- The Washington Times - Monday, March 16, 2009

MANHATTAN, KAN. (AP) - Their nonconference schedule was weak. They had a mediocre RPI rating and not enough marquee wins.

For all the reasons Kansas State was bypassed by the NCAA’s selection committee, none stands out more than the simplest: The Wildcats didn’t win enough. Not during a tough three-game stretch in nonconference, not at the start of the Big 12 season, not at last week’s conference tournament.

Win a few more of those games and Kansas State would be headed to somewhere like Boise or Minneapolis for the NCAA tournament instead of hosting Illinois State in the first round of the NIT on Wednesday.

“End of the day, we didn’t win enough,” Kansas State coach Frank Martin said Sunday.

The Wildcats did win 21 games, finished tied for fourth in the Big 12 at 9-7. They hoped it would be enough to get into the NCAAs for the second straight year.

Instead, Kansas State is headed to the NIT for the second time in three seasons.

No doubt, the schedule was a factor.

Kansas State’s schedule, despite playing in the tough Big 12, was rated 113th in the country. It would have, as Martin has mentioned repeatedly over the past couple of weeks, been rated higher had teams like Oakland, Wagner and Gardner-Webb _ teams picked to win their conferences _ played as well as everyone thought. They didn’t and the Wildcats took a hit for it.

Kansas State’s RPI rating wasn’t much help, either.

The complicated formula that combines Division I winning percentage, schedule strength and opponent’s schedule strength was a middling 75, which meant the Wildcats were fighting uphill to convince the selection committee they were good enough to get in.

Even with the scheduling and RPI issues, Kansas State had its chances.

Midway through the nonconference season, the Wildcats lost to Kentucky, Iowa and Oregon in consecutive games _ games that could have boosted their profile. Four straight losses to open the Big 12 season, which included blowouts to non-NCAA tournament teams Nebraska and Baylor, was tough to take, too.

The biggest hit was losing to Texas in the Big 12 tournament.

Knowing they had to win at least one more big game, probably two, the Wildcats went one-and-done in the conference tournament, essentially letting the air out of their NCAA chances.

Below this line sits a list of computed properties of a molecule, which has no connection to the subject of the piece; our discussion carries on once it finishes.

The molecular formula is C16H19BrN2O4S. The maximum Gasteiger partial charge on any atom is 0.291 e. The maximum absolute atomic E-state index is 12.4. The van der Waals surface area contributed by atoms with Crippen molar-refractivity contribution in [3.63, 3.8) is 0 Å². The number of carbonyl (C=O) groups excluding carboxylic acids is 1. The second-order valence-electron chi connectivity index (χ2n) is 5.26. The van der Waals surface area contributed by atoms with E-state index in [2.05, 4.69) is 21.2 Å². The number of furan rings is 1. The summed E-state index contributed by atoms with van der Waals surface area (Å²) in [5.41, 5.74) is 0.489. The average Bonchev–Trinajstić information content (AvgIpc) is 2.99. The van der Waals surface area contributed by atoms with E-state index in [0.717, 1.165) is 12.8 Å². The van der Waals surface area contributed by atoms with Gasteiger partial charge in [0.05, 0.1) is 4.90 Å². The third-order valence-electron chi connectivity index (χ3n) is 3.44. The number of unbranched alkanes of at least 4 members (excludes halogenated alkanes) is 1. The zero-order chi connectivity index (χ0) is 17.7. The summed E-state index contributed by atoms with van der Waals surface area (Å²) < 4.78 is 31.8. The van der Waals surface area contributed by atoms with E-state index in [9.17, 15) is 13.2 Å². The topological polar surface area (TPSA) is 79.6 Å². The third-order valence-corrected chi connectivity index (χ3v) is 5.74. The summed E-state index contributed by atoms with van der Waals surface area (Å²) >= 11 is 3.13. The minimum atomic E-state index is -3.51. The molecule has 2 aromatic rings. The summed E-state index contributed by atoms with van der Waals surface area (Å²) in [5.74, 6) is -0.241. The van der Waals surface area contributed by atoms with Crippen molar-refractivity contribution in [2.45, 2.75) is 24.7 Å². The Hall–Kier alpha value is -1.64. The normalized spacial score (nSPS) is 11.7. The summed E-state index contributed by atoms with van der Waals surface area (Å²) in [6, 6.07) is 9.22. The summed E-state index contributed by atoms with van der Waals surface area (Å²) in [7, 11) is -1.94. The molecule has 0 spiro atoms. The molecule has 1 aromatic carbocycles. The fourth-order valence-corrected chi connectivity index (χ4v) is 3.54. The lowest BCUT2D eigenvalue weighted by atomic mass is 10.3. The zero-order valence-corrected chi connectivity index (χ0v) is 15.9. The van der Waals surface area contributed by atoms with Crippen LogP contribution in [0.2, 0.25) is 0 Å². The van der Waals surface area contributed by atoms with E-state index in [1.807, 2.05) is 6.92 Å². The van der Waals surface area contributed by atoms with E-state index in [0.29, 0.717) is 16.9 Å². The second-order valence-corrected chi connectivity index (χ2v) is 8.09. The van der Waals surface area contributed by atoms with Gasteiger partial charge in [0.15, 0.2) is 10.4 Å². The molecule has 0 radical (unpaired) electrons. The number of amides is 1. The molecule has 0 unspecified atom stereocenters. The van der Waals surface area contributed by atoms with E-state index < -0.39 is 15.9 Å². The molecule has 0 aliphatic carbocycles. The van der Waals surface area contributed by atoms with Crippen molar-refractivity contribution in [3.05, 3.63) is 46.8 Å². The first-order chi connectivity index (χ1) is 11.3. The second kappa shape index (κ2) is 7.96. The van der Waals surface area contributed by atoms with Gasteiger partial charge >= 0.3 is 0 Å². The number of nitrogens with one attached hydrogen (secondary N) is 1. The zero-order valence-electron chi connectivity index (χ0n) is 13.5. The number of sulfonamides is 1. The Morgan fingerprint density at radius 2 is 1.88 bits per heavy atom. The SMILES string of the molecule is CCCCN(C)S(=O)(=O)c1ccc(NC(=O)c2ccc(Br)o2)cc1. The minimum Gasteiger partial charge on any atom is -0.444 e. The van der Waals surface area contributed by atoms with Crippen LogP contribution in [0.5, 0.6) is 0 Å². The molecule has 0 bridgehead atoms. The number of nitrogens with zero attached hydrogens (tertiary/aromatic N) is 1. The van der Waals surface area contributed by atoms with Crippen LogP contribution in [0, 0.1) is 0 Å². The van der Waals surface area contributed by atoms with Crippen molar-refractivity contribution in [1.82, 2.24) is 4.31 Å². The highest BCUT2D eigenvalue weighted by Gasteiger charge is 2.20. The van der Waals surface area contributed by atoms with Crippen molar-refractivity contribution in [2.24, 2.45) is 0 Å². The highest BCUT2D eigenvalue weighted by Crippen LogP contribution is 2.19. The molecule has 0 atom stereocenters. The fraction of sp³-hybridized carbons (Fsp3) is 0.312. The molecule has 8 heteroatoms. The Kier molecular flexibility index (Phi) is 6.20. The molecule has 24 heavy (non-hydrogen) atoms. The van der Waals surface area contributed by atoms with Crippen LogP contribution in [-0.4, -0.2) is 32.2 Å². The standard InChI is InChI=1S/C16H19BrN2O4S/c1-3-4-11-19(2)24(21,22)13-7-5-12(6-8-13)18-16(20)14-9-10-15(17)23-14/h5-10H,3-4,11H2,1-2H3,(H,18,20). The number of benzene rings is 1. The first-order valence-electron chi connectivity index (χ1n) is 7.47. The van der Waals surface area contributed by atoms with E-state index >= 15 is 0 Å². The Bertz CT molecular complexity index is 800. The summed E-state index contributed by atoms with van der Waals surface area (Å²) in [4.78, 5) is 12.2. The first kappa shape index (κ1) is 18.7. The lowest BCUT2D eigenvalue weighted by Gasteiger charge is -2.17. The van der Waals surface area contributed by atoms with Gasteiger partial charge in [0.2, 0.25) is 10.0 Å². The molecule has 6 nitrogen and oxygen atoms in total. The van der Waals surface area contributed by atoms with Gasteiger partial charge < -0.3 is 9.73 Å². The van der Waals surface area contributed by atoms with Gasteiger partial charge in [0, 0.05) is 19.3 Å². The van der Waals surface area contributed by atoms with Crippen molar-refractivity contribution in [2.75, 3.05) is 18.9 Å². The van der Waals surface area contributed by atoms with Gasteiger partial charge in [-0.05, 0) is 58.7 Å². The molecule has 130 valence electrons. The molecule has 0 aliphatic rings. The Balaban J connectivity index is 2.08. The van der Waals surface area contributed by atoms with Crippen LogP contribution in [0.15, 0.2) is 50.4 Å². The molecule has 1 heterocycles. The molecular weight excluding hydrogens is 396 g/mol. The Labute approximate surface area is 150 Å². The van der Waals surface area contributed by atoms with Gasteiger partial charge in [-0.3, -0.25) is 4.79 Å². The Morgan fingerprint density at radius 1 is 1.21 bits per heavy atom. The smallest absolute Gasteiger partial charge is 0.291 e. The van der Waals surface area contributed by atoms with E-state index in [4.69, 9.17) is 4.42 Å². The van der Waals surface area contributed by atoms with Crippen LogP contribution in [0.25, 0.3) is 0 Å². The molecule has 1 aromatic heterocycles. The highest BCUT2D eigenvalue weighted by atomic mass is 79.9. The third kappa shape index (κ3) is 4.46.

So instead of making consecutive trips to the NCAA tournament for the first time in 20 years, Kansas State is in the NIT while Big 12 teams with similar records _ Oklahoma State, Texas, Texas A&M; _ are in the 65-team field for the NCAAs.

“It’s tough to see those teams you beat get in and you get left out, but we knew a couple of weeks ago that we needed a couple more quality wins,” senior forward Darren Kent said. “We had games in our hand that we let slip and knew those games probably would have gotten a bid in. It was tough, but we ultimately know that we didn’t get enough done.”

There is something good to take away from getting into the NIT, though: Kansas State has reached the postseason in three straight seasons for the first time in 15 years.

A small consolation, but it’s something to build on, a way to give the current players more experience and keep the program at least near the spotlight to potential recruits around the country.

And, as Martin pointed out, there are 348 teams in Division I basketball and Kansas State is one of 97 that gets to keep playing. That’s not too bad, really.

“As a program, it’s an opportunity to continue to compete, continue to practice and better prepare our basketball team for the future,” Martin said. “It’s always about the future. You want to win today, but you’re always preparing for tomorrow. Anytime you can be in the postseason three years in a row, I think you’re doing more things right than you’re doing wrong.”

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